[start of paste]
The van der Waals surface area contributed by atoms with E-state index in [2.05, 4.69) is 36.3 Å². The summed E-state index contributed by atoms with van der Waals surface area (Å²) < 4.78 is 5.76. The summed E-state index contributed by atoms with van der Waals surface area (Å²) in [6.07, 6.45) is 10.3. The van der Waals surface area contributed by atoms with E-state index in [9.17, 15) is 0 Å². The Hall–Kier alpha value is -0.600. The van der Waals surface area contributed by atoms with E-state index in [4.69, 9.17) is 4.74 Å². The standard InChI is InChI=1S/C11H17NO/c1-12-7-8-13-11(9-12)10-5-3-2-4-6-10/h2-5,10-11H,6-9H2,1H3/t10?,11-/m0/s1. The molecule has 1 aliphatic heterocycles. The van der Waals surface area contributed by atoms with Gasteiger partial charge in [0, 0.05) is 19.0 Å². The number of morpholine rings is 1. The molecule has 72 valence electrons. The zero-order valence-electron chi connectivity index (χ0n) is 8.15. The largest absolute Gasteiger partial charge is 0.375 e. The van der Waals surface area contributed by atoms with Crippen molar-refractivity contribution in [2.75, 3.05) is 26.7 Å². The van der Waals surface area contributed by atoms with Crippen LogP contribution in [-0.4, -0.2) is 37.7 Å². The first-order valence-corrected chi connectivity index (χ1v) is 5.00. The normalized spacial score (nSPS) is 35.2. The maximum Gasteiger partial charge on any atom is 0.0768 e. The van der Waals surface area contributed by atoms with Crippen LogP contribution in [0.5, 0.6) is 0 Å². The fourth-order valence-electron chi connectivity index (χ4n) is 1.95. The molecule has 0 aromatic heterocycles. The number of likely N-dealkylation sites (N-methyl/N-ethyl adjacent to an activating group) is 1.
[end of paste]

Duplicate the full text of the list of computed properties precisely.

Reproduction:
The van der Waals surface area contributed by atoms with E-state index in [2.05, 4.69) is 36.3 Å². The summed E-state index contributed by atoms with van der Waals surface area (Å²) < 4.78 is 5.76. The summed E-state index contributed by atoms with van der Waals surface area (Å²) in [6.07, 6.45) is 10.3. The van der Waals surface area contributed by atoms with E-state index in [9.17, 15) is 0 Å². The Hall–Kier alpha value is -0.600. The van der Waals surface area contributed by atoms with E-state index in [4.69, 9.17) is 4.74 Å². The standard InChI is InChI=1S/C11H17NO/c1-12-7-8-13-11(9-12)10-5-3-2-4-6-10/h2-5,10-11H,6-9H2,1H3/t10?,11-/m0/s1. The molecule has 1 aliphatic heterocycles. The van der Waals surface area contributed by atoms with Gasteiger partial charge in [0, 0.05) is 19.0 Å². The number of morpholine rings is 1. The molecule has 72 valence electrons. The zero-order valence-electron chi connectivity index (χ0n) is 8.15. The largest absolute Gasteiger partial charge is 0.375 e. The van der Waals surface area contributed by atoms with Crippen molar-refractivity contribution in [2.75, 3.05) is 26.7 Å². The van der Waals surface area contributed by atoms with Crippen LogP contribution in [-0.4, -0.2) is 37.7 Å². The first-order valence-corrected chi connectivity index (χ1v) is 5.00. The normalized spacial score (nSPS) is 35.2. The maximum Gasteiger partial charge on any atom is 0.0768 e. The van der Waals surface area contributed by atoms with Crippen LogP contribution in [0.5, 0.6) is 0 Å². The fourth-order valence-electron chi connectivity index (χ4n) is 1.95. The molecule has 0 aromatic heterocycles. The number of likely N-dealkylation sites (N-methyl/N-ethyl adjacent to an activating group) is 1.